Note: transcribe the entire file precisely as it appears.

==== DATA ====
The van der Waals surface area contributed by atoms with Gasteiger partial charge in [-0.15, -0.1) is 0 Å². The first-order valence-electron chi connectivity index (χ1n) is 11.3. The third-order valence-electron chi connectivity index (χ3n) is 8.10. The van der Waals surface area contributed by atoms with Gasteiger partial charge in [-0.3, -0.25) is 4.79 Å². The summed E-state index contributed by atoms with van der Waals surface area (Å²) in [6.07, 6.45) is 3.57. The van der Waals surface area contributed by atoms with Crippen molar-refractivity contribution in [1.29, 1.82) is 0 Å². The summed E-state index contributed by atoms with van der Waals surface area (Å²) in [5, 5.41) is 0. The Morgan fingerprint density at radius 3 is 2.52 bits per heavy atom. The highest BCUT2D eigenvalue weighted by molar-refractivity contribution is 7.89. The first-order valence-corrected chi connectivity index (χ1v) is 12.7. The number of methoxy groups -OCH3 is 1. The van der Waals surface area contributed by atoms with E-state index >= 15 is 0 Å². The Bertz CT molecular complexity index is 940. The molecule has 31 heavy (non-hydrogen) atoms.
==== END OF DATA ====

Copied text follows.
The van der Waals surface area contributed by atoms with Gasteiger partial charge in [-0.15, -0.1) is 0 Å². The first-order valence-electron chi connectivity index (χ1n) is 11.3. The third-order valence-electron chi connectivity index (χ3n) is 8.10. The van der Waals surface area contributed by atoms with Gasteiger partial charge in [-0.3, -0.25) is 4.79 Å². The summed E-state index contributed by atoms with van der Waals surface area (Å²) in [6.07, 6.45) is 3.57. The van der Waals surface area contributed by atoms with Crippen molar-refractivity contribution in [1.29, 1.82) is 0 Å². The summed E-state index contributed by atoms with van der Waals surface area (Å²) in [5, 5.41) is 0. The Morgan fingerprint density at radius 3 is 2.52 bits per heavy atom. The highest BCUT2D eigenvalue weighted by molar-refractivity contribution is 7.89. The first-order valence-corrected chi connectivity index (χ1v) is 12.7. The number of methoxy groups -OCH3 is 1. The van der Waals surface area contributed by atoms with E-state index >= 15 is 0 Å². The Bertz CT molecular complexity index is 940. The molecule has 31 heavy (non-hydrogen) atoms.